things in India. As well as the strength to survive, I gained some
recipes for a simpler life. And I still practise Vipassana (albeit in
small doses): sitting still, watching my breath, calming my mind. But
essentially my entanglements with gurus had been dangerous and
destructive. They had all abused their power.
only in the late 1980s that sensational stories began to appear in
print: articles and books by ex-devotees of Sai Baba, Ron Hubbard
(Scientology), the Hare Krishnas, Muktananda, Sun Myung Moon, Rajneesh,
Guru Maharaji, Krishnamurti and other Hindu gurus, plus various Zen
masters and Buddhist lamas.
Milne's book, Bhagwan, The God that Failed, documents the
hypocrisy that surrounded Rajneesh. A few years after I left, bizarre
events began to unfold in that group. They relocated to Oregon and hit
worldwide media attention when Rajneesh bought scores of Rolls-Royces
and the ashram began stockpiling weapons. The group also tried to
influence local county elections by making large numbers of people ill
on election day so their own candidates would be elected. This led to
the first large-scale biological attack in history when 751 people
dining at restaurants in the small city of Dalles were poisoned with
salmonella (grown in the commune). Two sannyasins pleaded guilty
to charges of food poisoning. And 35 others pleaded guilty to other
charges such as conspiracy to murder public officials.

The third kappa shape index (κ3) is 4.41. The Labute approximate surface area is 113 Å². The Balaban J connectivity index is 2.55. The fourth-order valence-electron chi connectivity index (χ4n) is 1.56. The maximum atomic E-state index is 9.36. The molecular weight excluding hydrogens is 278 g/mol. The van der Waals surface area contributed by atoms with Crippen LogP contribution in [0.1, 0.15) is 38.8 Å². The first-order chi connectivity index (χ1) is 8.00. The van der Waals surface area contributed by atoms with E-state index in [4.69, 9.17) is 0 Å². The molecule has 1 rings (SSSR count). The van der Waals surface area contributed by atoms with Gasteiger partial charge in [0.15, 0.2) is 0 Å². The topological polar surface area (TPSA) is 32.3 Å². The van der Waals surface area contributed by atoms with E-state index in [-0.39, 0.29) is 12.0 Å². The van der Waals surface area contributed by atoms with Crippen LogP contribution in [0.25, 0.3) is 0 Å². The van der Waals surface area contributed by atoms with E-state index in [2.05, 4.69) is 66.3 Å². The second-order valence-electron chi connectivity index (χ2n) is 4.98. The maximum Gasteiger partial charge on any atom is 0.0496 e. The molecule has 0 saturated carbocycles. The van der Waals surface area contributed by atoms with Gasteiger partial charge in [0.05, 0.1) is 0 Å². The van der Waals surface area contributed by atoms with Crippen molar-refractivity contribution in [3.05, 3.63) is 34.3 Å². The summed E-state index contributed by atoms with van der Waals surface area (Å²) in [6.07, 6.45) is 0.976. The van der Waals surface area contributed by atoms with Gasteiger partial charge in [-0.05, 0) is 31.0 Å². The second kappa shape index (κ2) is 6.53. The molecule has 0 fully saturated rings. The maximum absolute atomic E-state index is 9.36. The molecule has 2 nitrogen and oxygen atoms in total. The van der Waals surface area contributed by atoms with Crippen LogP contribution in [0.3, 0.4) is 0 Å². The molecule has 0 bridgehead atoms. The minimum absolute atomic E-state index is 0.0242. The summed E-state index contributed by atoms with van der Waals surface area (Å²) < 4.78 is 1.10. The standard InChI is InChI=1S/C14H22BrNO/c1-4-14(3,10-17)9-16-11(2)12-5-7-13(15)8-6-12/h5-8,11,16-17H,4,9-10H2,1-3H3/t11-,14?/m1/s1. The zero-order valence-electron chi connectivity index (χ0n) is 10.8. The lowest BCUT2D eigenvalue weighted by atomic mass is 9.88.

renamed himself Osho when he returned to India. According to those close
to him, he became more and more dependent on prescription drugs such as
Valium as well as nitrous oxide (laughing gas) and died in 1990 from
heart failure. His closest disciple and companion, Vivek, had committed
suicide in Bombay a few months before. Despite all the controversy, Osho
groups still function here in Australia.
first spilled some of the "beans" on Sai Baba with Lord of the Air,
in which he claimed that this so-called avatar was in fact a deviant con
man who preyed on his followers, especially male disciples. His
accusations were dismissed for decades and it is only in recent years
with the help of the internet that his claims have been corroborated.
More allegations have been added; there is a flourishing internet
still go on pilgrimages to Bangalore. Devotees, because of their
unconditional belief in Sai Baba as God, find it easy to dismiss any
accusations as false, without even reading them. Some vocal devotees